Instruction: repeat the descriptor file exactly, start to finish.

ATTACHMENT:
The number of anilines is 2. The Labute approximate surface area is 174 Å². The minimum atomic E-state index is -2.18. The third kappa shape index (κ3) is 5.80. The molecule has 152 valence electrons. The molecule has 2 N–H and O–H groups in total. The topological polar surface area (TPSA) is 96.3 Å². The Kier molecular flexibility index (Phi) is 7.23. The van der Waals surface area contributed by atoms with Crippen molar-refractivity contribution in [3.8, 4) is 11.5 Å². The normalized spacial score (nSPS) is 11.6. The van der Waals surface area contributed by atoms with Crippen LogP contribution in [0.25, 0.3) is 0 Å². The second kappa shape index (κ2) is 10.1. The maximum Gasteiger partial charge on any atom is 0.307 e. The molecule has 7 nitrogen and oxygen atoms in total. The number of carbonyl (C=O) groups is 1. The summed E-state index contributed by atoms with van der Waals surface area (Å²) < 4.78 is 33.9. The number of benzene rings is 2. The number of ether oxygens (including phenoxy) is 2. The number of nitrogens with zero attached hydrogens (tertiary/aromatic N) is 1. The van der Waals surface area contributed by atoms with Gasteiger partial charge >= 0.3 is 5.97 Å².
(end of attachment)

The number of anilines is 2. The Labute approximate surface area is 174 Å². The minimum atomic E-state index is -2.18. The third kappa shape index (κ3) is 5.80. The molecule has 152 valence electrons. The molecule has 2 N–H and O–H groups in total. The topological polar surface area (TPSA) is 96.3 Å². The Kier molecular flexibility index (Phi) is 7.23. The van der Waals surface area contributed by atoms with Crippen molar-refractivity contribution in [3.8, 4) is 11.5 Å². The normalized spacial score (nSPS) is 11.6. The van der Waals surface area contributed by atoms with Crippen LogP contribution in [0.25, 0.3) is 0 Å². The second kappa shape index (κ2) is 10.1. The maximum Gasteiger partial charge on any atom is 0.307 e. The molecule has 7 nitrogen and oxygen atoms in total. The number of carbonyl (C=O) groups is 1. The summed E-state index contributed by atoms with van der Waals surface area (Å²) < 4.78 is 33.9. The number of benzene rings is 2. The number of ether oxygens (including phenoxy) is 2. The number of nitrogens with zero attached hydrogens (tertiary/aromatic N) is 1. The van der Waals surface area contributed by atoms with Gasteiger partial charge >= 0.3 is 5.97 Å².